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Photo illustration: Aïda Amer/Axios. Getty Images photo: Taylor Hill/FilmMagic

Snowflake, a Silicon Valley cloud data warehousing company, on Tuesday night raised $3.4 billion in what is the largest software IPO ever.

Between the lines: Snowflake loses money, but got a big boost of confidence when Warren Buffett's Berkshire Hathaway agreed to invest $500 million concurrent to the IPO.

Rocket ship: Snowflake raised venture capital in early 2018 at a $1.5 billion valuation, to help it compete in the red-hot business of helping companies move their legacy workloads into the cloud.

  • The IPO values Snowflake at over $44 billion, with indicative bids suggesting it could open at double its $120-per-share IPO price.
  • Update: Snowflake shares opened at $245 per share, and then began trading even higher.

Go deeper

Felix Salmon, author of Capital
Dec 13, 2020 - Economy & Business

Windfall IPO profits exceed dot-com bubble record

Illustration: Sarah Grillo/Axios

When is making billions of dollars easier than falling off a log? The answer: When giant Wall Street firms like BlackRock and Fidelity get allocated large chunks of stock in white-hot companies. The following day those shares end up being worth vastly more than the investors paid for them.

Why it matters: More money has been made this way in 2020 than in any prior year, even including the height of the dot-com bubble in 2000.

  • Major companies are postponing their IPOs as a result, worried that they'd effectively be giving billions of dollars away to undeserving investors.
Updated 3 mins ago - Science

China launches first astronauts to new space station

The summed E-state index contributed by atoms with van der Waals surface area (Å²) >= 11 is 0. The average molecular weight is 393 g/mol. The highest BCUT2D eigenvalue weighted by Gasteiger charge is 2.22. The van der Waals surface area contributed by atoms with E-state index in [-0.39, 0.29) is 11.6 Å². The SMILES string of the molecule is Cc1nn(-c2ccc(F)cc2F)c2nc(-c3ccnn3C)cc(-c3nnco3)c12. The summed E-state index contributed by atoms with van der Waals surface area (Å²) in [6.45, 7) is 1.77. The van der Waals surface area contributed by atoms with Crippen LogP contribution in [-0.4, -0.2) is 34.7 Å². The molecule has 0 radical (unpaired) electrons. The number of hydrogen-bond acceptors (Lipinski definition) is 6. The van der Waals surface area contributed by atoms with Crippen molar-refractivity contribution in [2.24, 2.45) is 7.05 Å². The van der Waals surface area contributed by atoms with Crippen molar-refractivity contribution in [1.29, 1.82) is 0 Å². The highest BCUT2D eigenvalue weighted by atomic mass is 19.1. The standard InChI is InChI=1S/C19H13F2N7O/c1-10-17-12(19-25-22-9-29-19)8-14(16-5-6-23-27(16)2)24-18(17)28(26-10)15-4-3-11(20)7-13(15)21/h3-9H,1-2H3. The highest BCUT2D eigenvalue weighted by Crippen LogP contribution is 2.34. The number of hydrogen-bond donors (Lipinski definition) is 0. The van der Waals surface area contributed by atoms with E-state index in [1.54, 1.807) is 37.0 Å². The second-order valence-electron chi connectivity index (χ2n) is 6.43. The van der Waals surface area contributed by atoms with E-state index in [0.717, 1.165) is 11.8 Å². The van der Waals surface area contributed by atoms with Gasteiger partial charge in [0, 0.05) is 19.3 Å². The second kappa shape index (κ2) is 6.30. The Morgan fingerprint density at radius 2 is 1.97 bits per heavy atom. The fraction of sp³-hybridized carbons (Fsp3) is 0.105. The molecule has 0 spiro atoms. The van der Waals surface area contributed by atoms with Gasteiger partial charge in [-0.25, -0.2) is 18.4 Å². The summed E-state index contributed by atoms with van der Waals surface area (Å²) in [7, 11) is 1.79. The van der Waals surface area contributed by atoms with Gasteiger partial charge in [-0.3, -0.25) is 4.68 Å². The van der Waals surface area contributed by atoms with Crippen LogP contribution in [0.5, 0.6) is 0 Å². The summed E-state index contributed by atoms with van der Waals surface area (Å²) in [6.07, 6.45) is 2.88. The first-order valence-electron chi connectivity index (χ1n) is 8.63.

The manned Shenzhou-12 spacecraft from China's Manned Space Agency onboard the Long March-2F rocket launches at the Jiuquan Satellite Launch Center in Jiuquan, Gansu province, China, on Thursday morning Beijing time. Photo: Kevin Frayer/Getty Images

China's Shenzhou 12 mission carrying three astronauts launched into orbit on Thursday morning Beijing time.

Why it matters: Astronauts Nie Haisheng, Liu Boming and Tang Hongbo are set to occupy China's new space station. This will be the country's longest crewed space mission ever and the first in almost five years.

Biden's two-step negotiating process

President Biden departs Geneva. Photo: Martial Trezzini/Pool/AFP via Getty

President Biden's summit "reset" was less about trying to make a friend out of Russia than reframing what the U.S. believes can be accomplished by engaging with President Vladimir Putin.

Driving the news: The Geneva meeting yielded no immediate breakthroughs beyond agreements about ambassadors returning to work and plans to launch talks on nuclear security. But in classic Biden fashion — aviators on, jacket off and a one-liner about invading Russia he had to clarify was a joke — the U.S. president used a post-summit news conference to explain his approach.